No single blood test or physical finding alone can confirm the diagnosis of rheumatoid arthritis (RA). However, two tests that detect markers of inflammation are often ordered when RA is suspected: erythrocyte sedimentation rate (ESR) and C-reactive protein (CRP). Other common tests include rheumatoid factor and anti-CCP antibodies.
RA patients in the United States
While the test results are clearly valuable to the requesting physician to inform diagnostic decisions, sponsors can also leverage this information to support patient recruitment in an increasingly competitive space. We recently evaluated how de-identified patient data from these common tests run by LabCorp can support sponsors’ clinical trials in rheumatoid arthritis. Continue reading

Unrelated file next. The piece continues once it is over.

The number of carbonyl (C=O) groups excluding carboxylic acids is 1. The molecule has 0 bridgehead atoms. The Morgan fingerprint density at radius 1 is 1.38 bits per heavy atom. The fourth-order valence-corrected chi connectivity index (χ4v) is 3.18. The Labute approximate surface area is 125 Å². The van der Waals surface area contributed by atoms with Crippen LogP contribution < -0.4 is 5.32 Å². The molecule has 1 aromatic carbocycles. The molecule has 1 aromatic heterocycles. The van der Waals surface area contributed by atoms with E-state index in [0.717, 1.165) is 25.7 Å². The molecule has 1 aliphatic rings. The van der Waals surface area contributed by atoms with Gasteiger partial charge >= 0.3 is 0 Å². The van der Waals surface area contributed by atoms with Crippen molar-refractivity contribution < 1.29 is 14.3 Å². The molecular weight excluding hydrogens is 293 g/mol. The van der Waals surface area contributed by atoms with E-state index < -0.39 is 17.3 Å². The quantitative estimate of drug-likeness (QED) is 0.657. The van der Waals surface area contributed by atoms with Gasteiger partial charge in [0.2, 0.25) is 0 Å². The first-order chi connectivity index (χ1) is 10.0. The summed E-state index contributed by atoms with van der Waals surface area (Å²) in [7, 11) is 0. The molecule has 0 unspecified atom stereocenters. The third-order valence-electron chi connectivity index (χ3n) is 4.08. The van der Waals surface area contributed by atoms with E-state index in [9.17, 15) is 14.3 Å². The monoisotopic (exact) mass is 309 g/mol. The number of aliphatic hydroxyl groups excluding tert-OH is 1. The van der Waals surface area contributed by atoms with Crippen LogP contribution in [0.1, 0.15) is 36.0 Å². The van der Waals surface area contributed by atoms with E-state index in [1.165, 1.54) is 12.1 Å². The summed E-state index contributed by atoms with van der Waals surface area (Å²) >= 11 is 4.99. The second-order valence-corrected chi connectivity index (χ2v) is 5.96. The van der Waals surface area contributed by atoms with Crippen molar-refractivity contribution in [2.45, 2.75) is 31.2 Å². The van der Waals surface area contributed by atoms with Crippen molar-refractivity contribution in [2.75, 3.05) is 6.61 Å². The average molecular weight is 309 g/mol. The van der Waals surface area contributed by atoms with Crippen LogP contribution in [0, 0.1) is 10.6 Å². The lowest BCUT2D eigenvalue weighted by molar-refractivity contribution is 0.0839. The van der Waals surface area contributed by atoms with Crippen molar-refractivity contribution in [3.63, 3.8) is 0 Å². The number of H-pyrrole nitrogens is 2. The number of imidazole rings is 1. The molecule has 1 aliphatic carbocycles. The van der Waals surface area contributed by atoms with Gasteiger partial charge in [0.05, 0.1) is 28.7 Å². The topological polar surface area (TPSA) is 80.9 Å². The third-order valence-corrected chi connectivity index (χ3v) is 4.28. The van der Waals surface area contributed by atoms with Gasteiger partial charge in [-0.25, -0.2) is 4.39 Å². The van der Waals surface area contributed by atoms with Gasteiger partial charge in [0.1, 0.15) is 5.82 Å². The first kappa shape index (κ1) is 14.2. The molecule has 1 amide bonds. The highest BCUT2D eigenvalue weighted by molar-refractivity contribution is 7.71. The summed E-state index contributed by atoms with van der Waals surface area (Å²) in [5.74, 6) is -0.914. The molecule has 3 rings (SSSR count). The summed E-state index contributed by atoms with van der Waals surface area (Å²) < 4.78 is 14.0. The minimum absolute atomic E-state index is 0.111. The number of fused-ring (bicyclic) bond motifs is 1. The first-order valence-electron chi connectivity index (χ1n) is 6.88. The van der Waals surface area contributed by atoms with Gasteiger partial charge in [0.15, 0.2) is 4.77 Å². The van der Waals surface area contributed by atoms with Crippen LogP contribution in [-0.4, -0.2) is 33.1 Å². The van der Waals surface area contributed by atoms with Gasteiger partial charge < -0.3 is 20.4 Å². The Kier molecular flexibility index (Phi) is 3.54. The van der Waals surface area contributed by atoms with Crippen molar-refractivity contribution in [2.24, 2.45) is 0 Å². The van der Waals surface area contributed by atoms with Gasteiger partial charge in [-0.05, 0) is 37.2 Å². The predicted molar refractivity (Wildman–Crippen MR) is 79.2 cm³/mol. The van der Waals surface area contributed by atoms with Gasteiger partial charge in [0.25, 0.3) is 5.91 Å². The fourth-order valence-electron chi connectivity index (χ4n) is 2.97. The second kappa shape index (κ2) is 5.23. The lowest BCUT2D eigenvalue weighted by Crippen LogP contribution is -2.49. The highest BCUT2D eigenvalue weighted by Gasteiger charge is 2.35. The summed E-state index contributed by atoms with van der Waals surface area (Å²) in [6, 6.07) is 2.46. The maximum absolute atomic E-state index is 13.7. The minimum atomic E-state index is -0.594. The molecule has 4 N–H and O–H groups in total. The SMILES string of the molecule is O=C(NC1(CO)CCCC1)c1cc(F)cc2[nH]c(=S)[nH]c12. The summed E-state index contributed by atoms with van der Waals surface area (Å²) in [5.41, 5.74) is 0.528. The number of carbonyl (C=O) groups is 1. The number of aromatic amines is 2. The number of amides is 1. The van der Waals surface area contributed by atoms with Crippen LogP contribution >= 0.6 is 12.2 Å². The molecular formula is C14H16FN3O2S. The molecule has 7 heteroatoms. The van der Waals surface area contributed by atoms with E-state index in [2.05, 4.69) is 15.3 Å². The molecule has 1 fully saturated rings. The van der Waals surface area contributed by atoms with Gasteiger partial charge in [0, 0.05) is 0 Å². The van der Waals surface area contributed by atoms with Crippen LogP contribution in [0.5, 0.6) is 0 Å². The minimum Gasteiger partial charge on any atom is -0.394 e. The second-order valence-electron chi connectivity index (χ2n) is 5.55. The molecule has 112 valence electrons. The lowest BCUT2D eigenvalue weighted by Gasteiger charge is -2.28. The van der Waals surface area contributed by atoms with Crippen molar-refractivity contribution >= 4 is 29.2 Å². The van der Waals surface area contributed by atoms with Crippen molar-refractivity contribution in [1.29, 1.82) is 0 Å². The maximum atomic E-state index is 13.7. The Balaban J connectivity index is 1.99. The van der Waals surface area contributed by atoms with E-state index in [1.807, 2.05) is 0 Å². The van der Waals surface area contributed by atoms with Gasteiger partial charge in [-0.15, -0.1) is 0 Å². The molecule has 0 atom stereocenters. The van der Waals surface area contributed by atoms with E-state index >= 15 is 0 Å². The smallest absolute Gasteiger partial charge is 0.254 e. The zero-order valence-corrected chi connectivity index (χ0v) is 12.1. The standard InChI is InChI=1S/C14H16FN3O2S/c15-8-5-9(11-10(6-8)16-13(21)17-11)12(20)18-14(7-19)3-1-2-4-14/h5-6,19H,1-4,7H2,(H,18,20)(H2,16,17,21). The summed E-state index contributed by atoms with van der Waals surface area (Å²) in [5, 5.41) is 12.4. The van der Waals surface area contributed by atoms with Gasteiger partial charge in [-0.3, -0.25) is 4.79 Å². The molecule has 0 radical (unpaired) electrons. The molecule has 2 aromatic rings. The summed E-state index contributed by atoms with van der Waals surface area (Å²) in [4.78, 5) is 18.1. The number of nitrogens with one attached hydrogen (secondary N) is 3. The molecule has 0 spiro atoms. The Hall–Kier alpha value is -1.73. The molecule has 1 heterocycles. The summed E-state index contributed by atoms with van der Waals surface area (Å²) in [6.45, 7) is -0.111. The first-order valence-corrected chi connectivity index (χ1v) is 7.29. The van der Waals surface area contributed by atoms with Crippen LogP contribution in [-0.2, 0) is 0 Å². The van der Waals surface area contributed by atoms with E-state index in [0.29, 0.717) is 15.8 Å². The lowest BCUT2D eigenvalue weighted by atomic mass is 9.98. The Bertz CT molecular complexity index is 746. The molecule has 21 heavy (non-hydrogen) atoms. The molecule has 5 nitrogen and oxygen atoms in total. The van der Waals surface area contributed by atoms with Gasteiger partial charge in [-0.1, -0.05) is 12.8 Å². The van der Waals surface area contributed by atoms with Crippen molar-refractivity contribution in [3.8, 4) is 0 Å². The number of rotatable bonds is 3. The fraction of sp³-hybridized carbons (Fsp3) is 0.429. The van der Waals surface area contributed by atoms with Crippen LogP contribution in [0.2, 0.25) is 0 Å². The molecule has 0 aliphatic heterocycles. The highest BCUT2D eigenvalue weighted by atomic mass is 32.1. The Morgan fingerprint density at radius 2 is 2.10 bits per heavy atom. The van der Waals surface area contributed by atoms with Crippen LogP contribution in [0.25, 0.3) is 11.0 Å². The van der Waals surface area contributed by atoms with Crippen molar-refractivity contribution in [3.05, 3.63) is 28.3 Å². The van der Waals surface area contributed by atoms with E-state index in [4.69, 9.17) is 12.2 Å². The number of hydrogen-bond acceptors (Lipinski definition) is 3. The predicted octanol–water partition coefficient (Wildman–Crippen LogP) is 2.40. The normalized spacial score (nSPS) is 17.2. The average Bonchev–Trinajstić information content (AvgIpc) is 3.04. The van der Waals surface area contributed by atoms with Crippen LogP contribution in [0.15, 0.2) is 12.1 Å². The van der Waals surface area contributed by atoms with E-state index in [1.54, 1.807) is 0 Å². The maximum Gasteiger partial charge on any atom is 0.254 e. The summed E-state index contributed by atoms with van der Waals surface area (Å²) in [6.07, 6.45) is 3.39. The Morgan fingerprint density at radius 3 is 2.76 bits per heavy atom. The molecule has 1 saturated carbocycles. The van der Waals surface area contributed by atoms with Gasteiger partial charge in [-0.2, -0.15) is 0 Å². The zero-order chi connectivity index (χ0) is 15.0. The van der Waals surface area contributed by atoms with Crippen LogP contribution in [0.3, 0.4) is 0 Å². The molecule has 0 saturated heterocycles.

A recent study by Tufts Center for the Study of Drug Development, based on a survey of 2,000 physicians and nurses primarily in the United States and Europe, found that 91% of physicians feel ‘somewhat’ or ‘very’ comfortable discussing the opportunity to participate in a clinical trial with patients, but actually refer less than 0.2% of their patients into clinical trials.1 In conjunction, more than 80% of patients say they are willing to participate in clinical research studies, but only around 10% actually do so.2 It is further reported that while 85% of patients are generally comfortable presenting any clinical research information they find to their doctor, only 17% have actually done so.3 And what of those patients that are interested in participating in a clinical study only to find they are ineligible? When queried on next steps after finding out he/she did not qualify, 36% stopped looking for a clinical research study to participate in.3 This latter fact is a staggering waste of potential when you consider that there are currently >130 planned or ongoing industry-sponsored Phase II-III rheumatoid arthritis (RA) studies to choose from (>210 when you consider any type of study sponsor).4